City of DeKalb’s Liabilities for Compensated Absences


DeKalb’s whittling of its workforce to meet budgetary goals has not made much of a dent in the liability for compensated absences.

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FTEs are the numbers of city employees, expressed in full-time-equivalent positions. Please note FTEs are the budgeted numbers of employees, which may vary from the actual.

Compensated absences are long-term liabilities reflecting the total value of sick leave, vacation time and other accumulated paid leave.

Accrued payroll is all the compensation owed to employees as of June 30 (the last day of the fiscal year) but not yet paid.

The rises in accrued payroll seem consistent with end-of-year payouts accompanying burgeoning rafts of retirees and serial reductions of staff levels in recent years. The question is why the compensated absences liability isn’t shrinking more in response to these developments.

Off the top of my head, I’d look to the nature of layoffs for a couple of the factors (lower seniority equals less accumulated leave, plus you probably don’t automatically have to cash out as with terminations) and delayed effects of reductions for another (I expect to see more Voluntary Separation impacts in the FY2011 report). Also, the FTE numbers suggest that 19 layoffs do not necessarily result in a net loss of 19 workers.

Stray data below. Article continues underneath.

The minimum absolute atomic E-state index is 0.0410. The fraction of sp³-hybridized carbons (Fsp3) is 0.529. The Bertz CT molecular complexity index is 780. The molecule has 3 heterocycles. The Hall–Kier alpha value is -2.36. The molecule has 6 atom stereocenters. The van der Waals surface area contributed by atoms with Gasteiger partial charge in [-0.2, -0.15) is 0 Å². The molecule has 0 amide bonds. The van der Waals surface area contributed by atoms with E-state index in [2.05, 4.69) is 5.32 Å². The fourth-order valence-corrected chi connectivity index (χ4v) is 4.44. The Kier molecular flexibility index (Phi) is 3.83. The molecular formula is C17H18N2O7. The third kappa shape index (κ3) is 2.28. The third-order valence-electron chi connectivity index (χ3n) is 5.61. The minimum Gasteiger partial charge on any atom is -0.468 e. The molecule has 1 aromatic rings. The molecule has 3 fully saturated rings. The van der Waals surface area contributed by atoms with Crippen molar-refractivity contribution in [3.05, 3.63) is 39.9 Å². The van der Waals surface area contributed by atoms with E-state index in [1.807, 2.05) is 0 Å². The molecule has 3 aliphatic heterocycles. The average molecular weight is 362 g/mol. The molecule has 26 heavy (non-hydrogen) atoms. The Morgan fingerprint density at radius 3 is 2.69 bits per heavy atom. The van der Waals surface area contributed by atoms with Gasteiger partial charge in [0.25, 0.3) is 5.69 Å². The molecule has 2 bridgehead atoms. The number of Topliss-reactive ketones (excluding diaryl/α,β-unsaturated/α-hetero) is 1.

Another possibility is that city employees’ leave is a) allowed to accumulate to very high amounts; b) gaining value due to raises; or c) both a and b.

DeKalb’s contracts and pay plans have historically been generous. Even in the years since 2008 — and despite the hoopla surrounding “sacrifices” — no regular city employee that I know of has ever had a pay reduction, and raises by and large have only been postponed, not canceled.

This means it’s time to pull my nose out of the financial reports and put it into these contracts to test hypotheses* — and perhaps return to you soon with tales of the legendary Comp Time Monster.

Source of table data: City of DeKalb Comprehensive Annual Financial Reports (CAFRs)

*Necessitated by a chronic deficit of straight answers, exemplified here.